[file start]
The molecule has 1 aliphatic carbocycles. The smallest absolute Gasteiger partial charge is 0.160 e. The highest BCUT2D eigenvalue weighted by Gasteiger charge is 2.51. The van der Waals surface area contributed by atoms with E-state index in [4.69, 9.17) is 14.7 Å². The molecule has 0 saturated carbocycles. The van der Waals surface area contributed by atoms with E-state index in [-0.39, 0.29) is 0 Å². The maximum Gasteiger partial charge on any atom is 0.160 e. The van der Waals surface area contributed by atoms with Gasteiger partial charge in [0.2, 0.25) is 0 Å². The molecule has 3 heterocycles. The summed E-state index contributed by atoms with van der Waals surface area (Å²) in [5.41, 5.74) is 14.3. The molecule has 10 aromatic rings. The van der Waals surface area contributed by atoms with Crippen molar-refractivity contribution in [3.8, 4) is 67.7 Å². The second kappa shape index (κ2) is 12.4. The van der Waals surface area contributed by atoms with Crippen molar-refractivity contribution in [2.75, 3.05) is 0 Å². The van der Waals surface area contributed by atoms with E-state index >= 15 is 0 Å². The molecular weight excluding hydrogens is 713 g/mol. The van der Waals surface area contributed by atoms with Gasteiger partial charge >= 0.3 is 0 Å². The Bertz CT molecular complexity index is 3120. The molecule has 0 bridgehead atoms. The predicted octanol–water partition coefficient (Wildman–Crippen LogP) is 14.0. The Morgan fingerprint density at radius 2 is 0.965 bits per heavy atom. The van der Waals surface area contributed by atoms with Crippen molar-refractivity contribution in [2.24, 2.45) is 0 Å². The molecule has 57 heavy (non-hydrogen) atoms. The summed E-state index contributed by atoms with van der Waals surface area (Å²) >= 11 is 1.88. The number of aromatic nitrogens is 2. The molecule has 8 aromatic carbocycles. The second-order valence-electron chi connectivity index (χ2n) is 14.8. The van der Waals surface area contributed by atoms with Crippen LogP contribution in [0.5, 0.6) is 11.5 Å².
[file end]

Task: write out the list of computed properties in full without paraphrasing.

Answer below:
The molecule has 1 aliphatic carbocycles. The smallest absolute Gasteiger partial charge is 0.160 e. The highest BCUT2D eigenvalue weighted by Gasteiger charge is 2.51. The van der Waals surface area contributed by atoms with E-state index in [4.69, 9.17) is 14.7 Å². The molecule has 0 saturated carbocycles. The van der Waals surface area contributed by atoms with E-state index in [-0.39, 0.29) is 0 Å². The maximum Gasteiger partial charge on any atom is 0.160 e. The van der Waals surface area contributed by atoms with Gasteiger partial charge in [0.2, 0.25) is 0 Å². The molecule has 3 heterocycles. The summed E-state index contributed by atoms with van der Waals surface area (Å²) in [5.41, 5.74) is 14.3. The molecule has 10 aromatic rings. The van der Waals surface area contributed by atoms with Crippen molar-refractivity contribution in [3.8, 4) is 67.7 Å². The second kappa shape index (κ2) is 12.4. The van der Waals surface area contributed by atoms with Crippen molar-refractivity contribution in [2.75, 3.05) is 0 Å². The van der Waals surface area contributed by atoms with E-state index >= 15 is 0 Å². The molecular weight excluding hydrogens is 713 g/mol. The van der Waals surface area contributed by atoms with Gasteiger partial charge >= 0.3 is 0 Å². The Bertz CT molecular complexity index is 3120. The molecule has 0 bridgehead atoms. The predicted octanol–water partition coefficient (Wildman–Crippen LogP) is 14.0. The Morgan fingerprint density at radius 2 is 0.965 bits per heavy atom. The van der Waals surface area contributed by atoms with Crippen molar-refractivity contribution in [2.24, 2.45) is 0 Å². The molecule has 57 heavy (non-hydrogen) atoms. The summed E-state index contributed by atoms with van der Waals surface area (Å²) >= 11 is 1.88. The number of aromatic nitrogens is 2. The molecule has 8 aromatic carbocycles. The second-order valence-electron chi connectivity index (χ2n) is 14.8. The van der Waals surface area contributed by atoms with Crippen LogP contribution in [0.5, 0.6) is 11.5 Å².